Evaluating checking account signup bonuses

Often times you’ll receive teaser offers from banks for signing up for various products they offer.  Being that the market is currently overvalued, as I grow closer to financial independence I find myself becoming more conservative in my investments and to be honest, sometimes it’s nice to make a quick buck or two.  Chase has a few offers that have recently been circulating in some early retirement circles I participate in, so let’s have a look:

Chase Premier Plus Checking <- $300
Chase Total Checking <- $200 (there is a $150 offer here for a savings account we’ll ignore for this exercise)
At first glance the $300 sounds like the best deal because it pays out the most, but maybe we should look at what checking account pays out the best interest rate before we make our choice?

First the details….

Chase Premier Plus Checking
– To avoid a service fee of $25/mo you need to keep an average daily balance of $15,000 or more in any combination of qualifying Chase checking, savings and other balances OR have automatic payments to your qualifying linked Chase mortgage from your Chase account.  I don’t have a Chase mortgage, so the $15,000 is the important figure here.
– To qualify for the $300 bonus you cannot be a current Chase customer within the past ninety days or have a negative balance.  Also you need to deposit $25 when you open the account AND set up direct deposit of your paycheck/pension/SS benefits within 60 days.  Now here is the gray area, Chase does not specify if the direct deposit needs to be your entire paycheck (how would they know?) or a specified amount, nor do they specify if the deposits need to continue the entire time you have the account.  I doubt the last bit as it references a singular direct deposit, not “direct deposits.”  But for the sake of your payroll team at work, it’s probably best not to mess with your direct deposits too often.  You could delay the start of your direct deposit for up to two months also, but your call if you want to play games.
– If you close the account within 6 months of opening the account, you lose the $300 bonus.

Chase Total Checking
– To avoid a service fee of $12/mo you need to deposit at least $500 a month to this account OR keep a minimum balance of $1,500 OR keep a balance of $5,000 combined in all your Chase accounts.  I don’t have any other Chase accounts and $500/mo adds up pretty quickly so I’ll focus on the $1,500 minimum balance here.
– To qualify for the $200 bonus you cannot be an existing Chase checking customer, been one within the past ninety days, have a negative balance or have fiduciary (accounts managed by others) accounts.   Also you need to deposit $25 when you open the account AND set up direct deposit of your paycheck/pension/SS benefits within 60 days (please read about the gray area mentioned above).
– If you close the account within 6 months of opening the account, you lose the $200 bonus.

*Be mindful you can only receive one new checking account related bonus from Chase per calendar year and only one bonus per account.  Also whichever lovely bonus you choose, it is subject to federal income tax.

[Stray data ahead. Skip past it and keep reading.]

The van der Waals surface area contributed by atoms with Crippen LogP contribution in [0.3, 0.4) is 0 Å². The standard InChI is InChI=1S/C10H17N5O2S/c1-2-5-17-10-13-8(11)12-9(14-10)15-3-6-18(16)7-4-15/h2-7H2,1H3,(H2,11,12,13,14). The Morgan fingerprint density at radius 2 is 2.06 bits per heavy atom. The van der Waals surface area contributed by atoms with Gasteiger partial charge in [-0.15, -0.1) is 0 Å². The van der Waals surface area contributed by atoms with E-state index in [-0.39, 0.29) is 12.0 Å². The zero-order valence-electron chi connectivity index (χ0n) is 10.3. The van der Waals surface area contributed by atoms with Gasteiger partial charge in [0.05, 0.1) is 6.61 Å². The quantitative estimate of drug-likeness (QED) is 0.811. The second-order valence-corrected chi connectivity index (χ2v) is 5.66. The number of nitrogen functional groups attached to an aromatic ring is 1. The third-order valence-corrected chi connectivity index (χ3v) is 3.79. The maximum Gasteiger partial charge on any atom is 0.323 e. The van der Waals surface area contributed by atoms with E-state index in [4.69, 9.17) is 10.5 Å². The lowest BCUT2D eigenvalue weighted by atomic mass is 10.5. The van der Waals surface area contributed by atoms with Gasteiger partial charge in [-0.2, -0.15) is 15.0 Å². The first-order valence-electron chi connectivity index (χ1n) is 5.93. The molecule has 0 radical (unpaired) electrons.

Now the calculations….

What we’re dealing with here is a simple interest calculation.  We’re lending our money to the bank for a set period of time, and they give us money for the time we lent it to them.  Right now you might be saying “we’re making a loan to the bank with a checking account?  Huh?”  Yes, that’s the beauty of living beneath your means where you don’t immediately need this money and you’re not living paycheck to paycheck.  If you live beneath your means too, why not get in the holiday spirit and let someone else use it (for a fee)?

When we loan money to to a friend, we set an interest rate in the beginning to avoid confusion, but we may want to know how much we’ll make off this agreement for the trouble.  That calculation looks something like this:

How much money will I make = How much is loaned out x Interest rate x How long does my friend need the dough

But in our situation, we know how much money we’ll make, but we want to know if the interest rate is worth the trouble of setting it up.  That calculation looks like this:

Interest rate = (How much money I will make / How much is loaned out) / How long does my friend need the dough

Let’s assume we are going to direct deposit $50 from our bi-weekly paycheck or $100 a month from the get-go to keep the bank happy, and we’re not going to change where our paycheck is deposited for the entire 6 months we need to in order to safely retain our bonus and keep payroll happy.   With that said, here is what the calculations looks like:

Chase Premier Plus Checking
($300 bonus / ($15,000 minimum balance + $600 from direct deposits )) / 0.5 year = 3.85%

Chase Total Checking
($200 bonus / ($1,500 minimum balance + $600 from direct deposits )) / 0.5 year = 19.05%

So which checking account do you open, the one with the best interest rate or the one that pays out the most?  It depends.  If you have $15,000 to loan out today and you go with the Chase Total Checking, you’re losing out on $100, but you’re only committing $1500 in the beginning.  This means you have $13500 leftover to put to work elsewhere for the next six months.  If you can earn more than 0.75% ($100 you’re missing out on / $13500 you have to play with) on those leftovers in half a year, the Chase Total Checking is for you, if not Chase Premier Plus Checking it is!

*I am not compensated in any way for you signing up for any sort of Chase checking account.

 

 

 

 

 

 

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